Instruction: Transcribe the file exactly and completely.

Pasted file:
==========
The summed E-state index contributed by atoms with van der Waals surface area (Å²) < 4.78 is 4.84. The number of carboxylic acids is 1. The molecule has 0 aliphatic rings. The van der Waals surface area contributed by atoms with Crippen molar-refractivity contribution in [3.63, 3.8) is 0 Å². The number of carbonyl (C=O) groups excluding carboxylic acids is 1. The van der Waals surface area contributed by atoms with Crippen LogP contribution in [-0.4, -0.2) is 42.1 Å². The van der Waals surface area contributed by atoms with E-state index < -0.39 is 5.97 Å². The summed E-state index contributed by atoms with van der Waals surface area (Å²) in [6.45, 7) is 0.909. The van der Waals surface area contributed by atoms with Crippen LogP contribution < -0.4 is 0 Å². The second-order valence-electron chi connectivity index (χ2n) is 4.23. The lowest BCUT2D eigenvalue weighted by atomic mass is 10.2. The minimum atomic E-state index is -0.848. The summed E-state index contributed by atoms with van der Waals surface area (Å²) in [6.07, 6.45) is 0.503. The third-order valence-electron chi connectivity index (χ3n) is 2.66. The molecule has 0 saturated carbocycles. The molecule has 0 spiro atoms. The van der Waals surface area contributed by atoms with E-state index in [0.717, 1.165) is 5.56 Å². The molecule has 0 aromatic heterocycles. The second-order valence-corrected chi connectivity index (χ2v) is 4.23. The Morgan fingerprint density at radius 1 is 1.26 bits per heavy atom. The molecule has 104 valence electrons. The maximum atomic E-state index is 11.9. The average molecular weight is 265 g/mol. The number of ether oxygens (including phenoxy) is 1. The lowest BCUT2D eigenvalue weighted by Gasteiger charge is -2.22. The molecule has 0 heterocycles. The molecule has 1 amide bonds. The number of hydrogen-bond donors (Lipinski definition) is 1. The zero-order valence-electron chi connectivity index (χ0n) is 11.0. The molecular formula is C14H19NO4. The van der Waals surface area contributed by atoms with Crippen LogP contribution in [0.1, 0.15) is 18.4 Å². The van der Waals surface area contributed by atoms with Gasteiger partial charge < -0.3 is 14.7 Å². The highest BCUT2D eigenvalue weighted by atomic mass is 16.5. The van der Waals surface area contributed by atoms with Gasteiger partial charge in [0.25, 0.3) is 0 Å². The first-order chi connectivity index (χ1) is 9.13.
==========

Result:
The summed E-state index contributed by atoms with van der Waals surface area (Å²) < 4.78 is 4.84. The number of carboxylic acids is 1. The molecule has 0 aliphatic rings. The van der Waals surface area contributed by atoms with Crippen molar-refractivity contribution in [3.63, 3.8) is 0 Å². The number of carbonyl (C=O) groups excluding carboxylic acids is 1. The van der Waals surface area contributed by atoms with Crippen LogP contribution in [-0.4, -0.2) is 42.1 Å². The van der Waals surface area contributed by atoms with E-state index < -0.39 is 5.97 Å². The summed E-state index contributed by atoms with van der Waals surface area (Å²) in [6.45, 7) is 0.909. The van der Waals surface area contributed by atoms with Crippen LogP contribution < -0.4 is 0 Å². The second-order valence-electron chi connectivity index (χ2n) is 4.23. The lowest BCUT2D eigenvalue weighted by atomic mass is 10.2. The minimum atomic E-state index is -0.848. The summed E-state index contributed by atoms with van der Waals surface area (Å²) in [6.07, 6.45) is 0.503. The third-order valence-electron chi connectivity index (χ3n) is 2.66. The molecule has 0 saturated carbocycles. The molecule has 0 spiro atoms. The van der Waals surface area contributed by atoms with E-state index in [0.717, 1.165) is 5.56 Å². The molecule has 0 aromatic heterocycles. The second-order valence-corrected chi connectivity index (χ2v) is 4.23. The Morgan fingerprint density at radius 1 is 1.26 bits per heavy atom. The molecule has 104 valence electrons. The maximum atomic E-state index is 11.9. The average molecular weight is 265 g/mol. The number of ether oxygens (including phenoxy) is 1. The lowest BCUT2D eigenvalue weighted by Gasteiger charge is -2.22. The molecule has 0 heterocycles. The molecule has 1 amide bonds. The number of hydrogen-bond donors (Lipinski definition) is 1. The zero-order valence-electron chi connectivity index (χ0n) is 11.0. The molecular formula is C14H19NO4. The van der Waals surface area contributed by atoms with Crippen LogP contribution in [0.1, 0.15) is 18.4 Å². The van der Waals surface area contributed by atoms with Gasteiger partial charge < -0.3 is 14.7 Å². The highest BCUT2D eigenvalue weighted by atomic mass is 16.5. The van der Waals surface area contributed by atoms with Gasteiger partial charge in [0.25, 0.3) is 0 Å². The first-order chi connectivity index (χ1) is 9.13.